This is not a big ask. This is not asking the government to invest billions of dollars providing excess capacity, although re-investing the millions of dollars of profit that these corporations have taken out of Texas in the future of Texas and in Texas’ ability to sustain the necessary systems for power generation and delivery would be a completely justifiable demand.
I’ll start simple. I’d like the state to stop denying that climate change is real. It’s all around us and affecting us more and more each day. Stop pretending that science is political. Science is real and climate change is real and we are just going to have to learn how to deal with this new reality that we have created. I would like a task force to be set up to spitball and then solve similar issues to this one we are living through now, and then they need to set up preparations to deal with similar crisis in the future.
There will be another crisis this summer from the heat and there will likely be one next winter from the cold. Once in a century storms seem to happen every other season these days. It is time to get off of our collective asses and go about setting up the systems we will need to survive this new and rapidly changing climate we find ourselves in. Austin should probably increase their investment in the South Texas Nuclear Generating Station, and possibly start backing current plans to expand that station to generate more power. That would be a good place to start. On the other end of the spectrum Austin and Texas should allow and/or encourage households and businesses to install battery backup systems for their solar power systems, so that households and businesses can draw on their own power during peak demand cycles. Completely the opposite direction from where Governor Abbott is currently agitating energy to go, demanding a reinvestment in oil and natural gas:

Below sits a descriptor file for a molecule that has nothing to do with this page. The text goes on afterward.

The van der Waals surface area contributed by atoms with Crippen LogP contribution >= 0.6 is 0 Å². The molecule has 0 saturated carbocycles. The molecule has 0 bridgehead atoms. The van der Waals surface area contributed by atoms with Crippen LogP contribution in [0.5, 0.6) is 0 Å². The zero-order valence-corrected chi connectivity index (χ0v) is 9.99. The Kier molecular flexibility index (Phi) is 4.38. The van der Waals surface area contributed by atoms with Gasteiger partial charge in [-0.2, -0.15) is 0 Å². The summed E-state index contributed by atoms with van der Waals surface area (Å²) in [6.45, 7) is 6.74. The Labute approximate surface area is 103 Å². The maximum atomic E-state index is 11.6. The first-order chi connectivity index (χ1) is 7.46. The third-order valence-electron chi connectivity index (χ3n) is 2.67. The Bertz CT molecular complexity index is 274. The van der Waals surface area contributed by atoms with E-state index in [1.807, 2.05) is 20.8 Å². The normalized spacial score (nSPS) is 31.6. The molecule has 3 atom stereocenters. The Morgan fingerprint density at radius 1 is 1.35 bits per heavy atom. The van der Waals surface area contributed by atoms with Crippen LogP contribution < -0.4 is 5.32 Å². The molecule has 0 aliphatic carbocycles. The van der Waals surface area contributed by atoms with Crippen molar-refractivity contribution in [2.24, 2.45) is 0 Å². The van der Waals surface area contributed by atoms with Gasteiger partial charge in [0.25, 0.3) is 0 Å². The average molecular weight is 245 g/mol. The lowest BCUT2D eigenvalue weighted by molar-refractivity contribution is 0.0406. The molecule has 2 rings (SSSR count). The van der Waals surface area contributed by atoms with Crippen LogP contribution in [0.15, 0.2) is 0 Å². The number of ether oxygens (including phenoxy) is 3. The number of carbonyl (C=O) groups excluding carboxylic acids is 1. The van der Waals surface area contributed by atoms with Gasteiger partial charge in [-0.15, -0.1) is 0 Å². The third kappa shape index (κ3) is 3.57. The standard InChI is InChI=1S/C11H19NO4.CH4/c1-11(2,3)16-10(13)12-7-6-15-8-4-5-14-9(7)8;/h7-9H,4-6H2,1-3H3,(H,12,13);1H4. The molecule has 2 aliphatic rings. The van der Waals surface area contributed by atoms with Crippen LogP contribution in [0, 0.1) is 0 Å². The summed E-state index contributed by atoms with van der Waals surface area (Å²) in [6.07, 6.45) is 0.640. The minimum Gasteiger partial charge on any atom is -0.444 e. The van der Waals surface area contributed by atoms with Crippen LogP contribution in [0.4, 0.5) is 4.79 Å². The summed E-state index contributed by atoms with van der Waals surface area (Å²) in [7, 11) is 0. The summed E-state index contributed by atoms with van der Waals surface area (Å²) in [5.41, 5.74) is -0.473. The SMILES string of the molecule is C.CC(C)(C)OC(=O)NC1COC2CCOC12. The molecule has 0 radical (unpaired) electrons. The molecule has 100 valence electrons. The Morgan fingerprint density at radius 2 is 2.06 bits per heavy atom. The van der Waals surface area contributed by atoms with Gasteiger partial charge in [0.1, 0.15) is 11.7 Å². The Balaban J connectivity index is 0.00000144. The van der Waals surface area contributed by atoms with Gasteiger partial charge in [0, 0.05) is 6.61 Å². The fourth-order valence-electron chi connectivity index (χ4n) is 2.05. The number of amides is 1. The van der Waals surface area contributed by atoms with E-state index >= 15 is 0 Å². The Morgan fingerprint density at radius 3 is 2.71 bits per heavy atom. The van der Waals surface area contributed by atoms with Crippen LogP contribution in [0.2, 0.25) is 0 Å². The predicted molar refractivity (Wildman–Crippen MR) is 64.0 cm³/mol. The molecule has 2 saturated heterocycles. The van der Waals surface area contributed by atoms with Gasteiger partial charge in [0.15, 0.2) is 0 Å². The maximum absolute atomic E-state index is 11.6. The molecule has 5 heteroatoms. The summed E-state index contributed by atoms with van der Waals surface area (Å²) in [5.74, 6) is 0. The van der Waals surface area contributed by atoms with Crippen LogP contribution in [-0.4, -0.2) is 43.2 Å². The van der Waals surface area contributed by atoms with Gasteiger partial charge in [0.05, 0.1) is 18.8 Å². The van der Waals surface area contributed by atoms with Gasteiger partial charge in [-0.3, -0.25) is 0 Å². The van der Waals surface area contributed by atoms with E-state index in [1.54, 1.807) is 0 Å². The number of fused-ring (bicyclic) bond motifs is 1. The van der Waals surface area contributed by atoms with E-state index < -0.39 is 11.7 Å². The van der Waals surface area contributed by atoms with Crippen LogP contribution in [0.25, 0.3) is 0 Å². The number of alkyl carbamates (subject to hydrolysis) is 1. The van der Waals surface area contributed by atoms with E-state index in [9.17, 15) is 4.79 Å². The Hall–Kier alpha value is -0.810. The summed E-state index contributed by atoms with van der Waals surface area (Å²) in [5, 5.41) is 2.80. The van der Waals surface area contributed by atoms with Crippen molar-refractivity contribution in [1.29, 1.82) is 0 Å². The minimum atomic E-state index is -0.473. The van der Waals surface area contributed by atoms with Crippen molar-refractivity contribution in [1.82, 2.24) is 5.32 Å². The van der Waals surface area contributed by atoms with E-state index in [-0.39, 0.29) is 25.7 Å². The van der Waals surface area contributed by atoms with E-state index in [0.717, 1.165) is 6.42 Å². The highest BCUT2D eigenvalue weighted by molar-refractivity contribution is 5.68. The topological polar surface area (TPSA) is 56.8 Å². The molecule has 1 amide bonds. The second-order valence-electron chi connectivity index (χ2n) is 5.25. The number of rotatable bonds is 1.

In the meantime we still don’t have running water. Luckily we started having drinking water delivered a few years ago because Austin tap water had started tasting weird and didn’t look to be improving anytime soon. At least I could still wash dishes and clothes in it, as well as cook with it, while it was running. I really miss water at the taps that we could drink as well as do all those other things we need water to do in the average human home. Looking forward to the time when we can once again take basic necessities for granted as being guaranteed by the governments we elect to make sure we have what we need to survive.